CHARLESTON—The tradition of celebrating an All Souls’ Day Mass began in the Diocese of Charleston in 2009, when Bishop Robert E. Guglielmone held the first one in Holy Cross Cemetery in Charleston.
At the time, he said he wanted to establish the custom of honoring and praying for our departed loved ones because reaching intimacy with God is a process, and prayer helps.
“We continually follow in the process until we reach that fullness of intimacy with God. And that’s why we pray for the dead,” he explained.
Since then, an All Souls’ Day Mass has been celebrated in one of the 20- plus cemeteries in the diocese every year.
This year, Mass was held once again at Holy Cross, with a crowd of more than 50 people in attendance.
In addition to Bishop Guglielmone, Father Thomas Kingsley, pastor of Nativity Church on James Island; Deacon André Guillet; and Sister Bridget Sullivan, of the Sisters of Charity of Our Lady of Mercy, also participated in the service.
During his homily, the bishop spoke about the importance of coming together to remember those who have gone before us.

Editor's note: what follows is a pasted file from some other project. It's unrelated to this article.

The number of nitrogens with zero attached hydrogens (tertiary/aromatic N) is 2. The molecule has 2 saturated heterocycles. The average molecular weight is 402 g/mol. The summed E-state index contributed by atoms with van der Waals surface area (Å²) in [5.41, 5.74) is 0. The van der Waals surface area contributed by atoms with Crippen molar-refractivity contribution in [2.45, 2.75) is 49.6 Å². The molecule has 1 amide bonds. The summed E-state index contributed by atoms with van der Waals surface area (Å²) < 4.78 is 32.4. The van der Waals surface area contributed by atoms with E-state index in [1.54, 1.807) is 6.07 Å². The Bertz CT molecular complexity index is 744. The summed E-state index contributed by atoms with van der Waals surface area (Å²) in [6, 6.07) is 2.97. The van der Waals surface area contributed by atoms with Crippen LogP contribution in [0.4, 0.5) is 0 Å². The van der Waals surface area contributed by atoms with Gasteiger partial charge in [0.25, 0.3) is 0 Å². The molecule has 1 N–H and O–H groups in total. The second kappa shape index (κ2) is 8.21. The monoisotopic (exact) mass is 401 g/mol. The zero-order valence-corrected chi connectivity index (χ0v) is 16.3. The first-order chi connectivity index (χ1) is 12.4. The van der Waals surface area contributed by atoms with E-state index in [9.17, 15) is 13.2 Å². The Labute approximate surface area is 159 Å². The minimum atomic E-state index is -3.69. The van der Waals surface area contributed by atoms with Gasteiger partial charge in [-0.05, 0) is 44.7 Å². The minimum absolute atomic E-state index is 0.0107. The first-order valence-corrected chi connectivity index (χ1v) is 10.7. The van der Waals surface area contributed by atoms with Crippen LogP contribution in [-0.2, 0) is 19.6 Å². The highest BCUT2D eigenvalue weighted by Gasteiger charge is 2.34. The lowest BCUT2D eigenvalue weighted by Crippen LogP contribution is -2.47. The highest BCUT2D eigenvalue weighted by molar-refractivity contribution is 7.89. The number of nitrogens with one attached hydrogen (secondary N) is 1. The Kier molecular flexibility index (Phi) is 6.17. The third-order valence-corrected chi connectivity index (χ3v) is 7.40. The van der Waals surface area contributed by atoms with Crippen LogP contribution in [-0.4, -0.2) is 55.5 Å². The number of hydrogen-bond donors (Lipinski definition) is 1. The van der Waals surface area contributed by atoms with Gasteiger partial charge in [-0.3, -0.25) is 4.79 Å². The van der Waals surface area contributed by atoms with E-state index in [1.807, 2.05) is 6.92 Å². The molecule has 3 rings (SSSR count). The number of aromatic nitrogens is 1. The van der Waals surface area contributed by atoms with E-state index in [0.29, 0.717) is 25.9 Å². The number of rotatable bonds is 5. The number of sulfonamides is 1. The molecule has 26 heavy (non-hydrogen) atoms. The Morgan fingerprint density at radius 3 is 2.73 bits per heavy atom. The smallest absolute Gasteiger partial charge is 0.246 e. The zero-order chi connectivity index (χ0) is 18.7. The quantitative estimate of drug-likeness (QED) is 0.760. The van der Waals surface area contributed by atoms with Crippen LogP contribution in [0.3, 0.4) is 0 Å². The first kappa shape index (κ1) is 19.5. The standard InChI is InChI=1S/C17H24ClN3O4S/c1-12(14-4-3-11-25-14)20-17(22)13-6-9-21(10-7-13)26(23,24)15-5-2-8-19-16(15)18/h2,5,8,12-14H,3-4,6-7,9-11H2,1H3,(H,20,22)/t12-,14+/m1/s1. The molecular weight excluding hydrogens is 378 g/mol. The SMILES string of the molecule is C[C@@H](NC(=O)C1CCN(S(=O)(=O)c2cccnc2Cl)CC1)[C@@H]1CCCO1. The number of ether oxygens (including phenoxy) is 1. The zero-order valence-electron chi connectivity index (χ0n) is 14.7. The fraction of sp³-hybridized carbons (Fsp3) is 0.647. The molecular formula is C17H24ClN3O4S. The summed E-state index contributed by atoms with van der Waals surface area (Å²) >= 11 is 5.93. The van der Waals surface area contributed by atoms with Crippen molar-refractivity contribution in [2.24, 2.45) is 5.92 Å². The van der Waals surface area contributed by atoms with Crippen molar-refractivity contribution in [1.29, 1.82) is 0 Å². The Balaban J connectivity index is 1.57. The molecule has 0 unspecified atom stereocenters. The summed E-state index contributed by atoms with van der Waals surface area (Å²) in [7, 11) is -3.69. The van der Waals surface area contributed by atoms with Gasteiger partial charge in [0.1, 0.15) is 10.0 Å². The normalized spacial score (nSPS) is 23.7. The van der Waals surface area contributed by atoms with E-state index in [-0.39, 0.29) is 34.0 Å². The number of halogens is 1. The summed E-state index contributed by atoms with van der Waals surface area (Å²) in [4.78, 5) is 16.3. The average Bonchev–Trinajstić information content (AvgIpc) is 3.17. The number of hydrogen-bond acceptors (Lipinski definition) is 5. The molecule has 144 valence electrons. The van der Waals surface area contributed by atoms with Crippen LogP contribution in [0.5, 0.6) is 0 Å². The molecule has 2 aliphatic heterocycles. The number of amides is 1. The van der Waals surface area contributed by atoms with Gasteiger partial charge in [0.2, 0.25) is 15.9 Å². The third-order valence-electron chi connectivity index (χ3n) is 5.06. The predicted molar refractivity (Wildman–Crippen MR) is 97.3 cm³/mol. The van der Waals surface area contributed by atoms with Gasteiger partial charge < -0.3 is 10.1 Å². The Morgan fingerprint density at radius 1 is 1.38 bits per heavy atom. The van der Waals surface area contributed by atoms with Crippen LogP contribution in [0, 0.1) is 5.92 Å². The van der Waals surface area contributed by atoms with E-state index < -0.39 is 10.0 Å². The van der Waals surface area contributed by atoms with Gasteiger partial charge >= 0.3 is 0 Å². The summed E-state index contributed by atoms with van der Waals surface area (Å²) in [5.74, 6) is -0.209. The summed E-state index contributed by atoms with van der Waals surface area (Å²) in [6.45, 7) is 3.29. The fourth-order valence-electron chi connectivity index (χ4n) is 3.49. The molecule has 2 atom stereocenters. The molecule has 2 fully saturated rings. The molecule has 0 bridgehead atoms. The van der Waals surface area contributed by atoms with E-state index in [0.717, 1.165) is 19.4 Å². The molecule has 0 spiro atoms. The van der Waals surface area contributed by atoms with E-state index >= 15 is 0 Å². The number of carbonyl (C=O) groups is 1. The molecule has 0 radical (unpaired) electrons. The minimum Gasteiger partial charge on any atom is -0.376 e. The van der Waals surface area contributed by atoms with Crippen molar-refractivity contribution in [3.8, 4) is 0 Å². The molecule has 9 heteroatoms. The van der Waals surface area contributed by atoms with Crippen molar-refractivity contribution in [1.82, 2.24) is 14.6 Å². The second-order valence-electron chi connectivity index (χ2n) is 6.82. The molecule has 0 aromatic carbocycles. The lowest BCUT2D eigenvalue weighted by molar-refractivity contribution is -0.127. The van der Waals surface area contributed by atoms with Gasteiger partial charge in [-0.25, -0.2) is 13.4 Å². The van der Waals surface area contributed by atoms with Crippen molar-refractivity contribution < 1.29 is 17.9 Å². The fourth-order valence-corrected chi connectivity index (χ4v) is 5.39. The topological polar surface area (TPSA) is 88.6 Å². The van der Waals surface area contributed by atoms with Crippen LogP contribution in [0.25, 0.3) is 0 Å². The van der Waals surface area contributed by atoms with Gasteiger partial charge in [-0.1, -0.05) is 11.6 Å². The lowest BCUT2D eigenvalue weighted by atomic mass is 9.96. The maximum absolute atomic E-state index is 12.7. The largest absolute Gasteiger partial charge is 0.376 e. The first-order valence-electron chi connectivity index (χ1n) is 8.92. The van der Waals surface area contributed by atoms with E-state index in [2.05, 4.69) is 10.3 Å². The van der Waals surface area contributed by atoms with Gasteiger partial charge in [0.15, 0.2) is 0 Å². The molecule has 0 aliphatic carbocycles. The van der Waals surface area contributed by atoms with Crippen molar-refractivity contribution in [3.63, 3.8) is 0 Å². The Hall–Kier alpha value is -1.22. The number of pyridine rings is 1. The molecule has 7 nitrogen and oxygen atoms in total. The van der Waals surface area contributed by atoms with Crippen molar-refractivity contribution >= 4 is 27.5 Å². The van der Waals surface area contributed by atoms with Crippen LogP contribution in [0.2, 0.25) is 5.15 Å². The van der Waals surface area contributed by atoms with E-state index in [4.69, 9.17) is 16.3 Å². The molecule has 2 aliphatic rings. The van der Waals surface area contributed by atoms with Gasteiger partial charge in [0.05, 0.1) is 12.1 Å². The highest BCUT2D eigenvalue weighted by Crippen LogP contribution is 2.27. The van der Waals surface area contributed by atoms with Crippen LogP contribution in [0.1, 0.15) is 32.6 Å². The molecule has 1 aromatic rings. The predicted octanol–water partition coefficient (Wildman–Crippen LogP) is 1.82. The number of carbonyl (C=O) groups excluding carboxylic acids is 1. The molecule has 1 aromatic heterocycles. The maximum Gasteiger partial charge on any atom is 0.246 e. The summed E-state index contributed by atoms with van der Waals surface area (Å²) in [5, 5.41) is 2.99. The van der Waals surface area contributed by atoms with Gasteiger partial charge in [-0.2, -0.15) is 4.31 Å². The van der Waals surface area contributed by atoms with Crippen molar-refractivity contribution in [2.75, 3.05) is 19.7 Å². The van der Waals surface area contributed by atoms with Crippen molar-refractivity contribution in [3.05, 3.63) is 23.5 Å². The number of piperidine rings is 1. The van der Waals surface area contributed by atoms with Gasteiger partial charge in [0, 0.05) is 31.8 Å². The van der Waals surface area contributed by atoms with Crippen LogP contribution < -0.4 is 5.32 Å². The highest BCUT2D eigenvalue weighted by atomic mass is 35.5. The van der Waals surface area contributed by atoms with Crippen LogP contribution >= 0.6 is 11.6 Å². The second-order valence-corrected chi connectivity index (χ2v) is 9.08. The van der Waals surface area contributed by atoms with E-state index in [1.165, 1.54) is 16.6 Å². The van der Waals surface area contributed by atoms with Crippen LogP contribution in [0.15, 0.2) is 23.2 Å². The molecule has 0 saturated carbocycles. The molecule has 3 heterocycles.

“Certainly, we don’t need to be here in this particular place. We can remember our loved ones and pray for them anywhere,” he said. “But it’s important at certain times to have a place and a circumstance to help us remember all the good times” and to help all the departed souls reach a fullness of absolution and live in the beatific vision of God.
“We know our prayers make a difference,” he said.
Both before and after Mass, people visited their loved ones’ graves under the moss-draped branches of huge old oaks. Some prayed the rosary, while others tidied the area or offered bits of conversation to the deceased.
Joan Joye was one of those visitors. She stood quietly among a group of headstones — all family members. Joye said she felt compelled to attend the All Souls’ Mass because it was the anniversary of her sister’s death, and it helped her feel a sense of peace.
Several memorial services were also held throughout November to honor loved ones. The last one is scheduled for Nov. 19 at 2:30 p.m. at St. Peter cemetery in Charleston, with Father Henry Kulah presiding.
All photos by Douglas Deas/Miscellany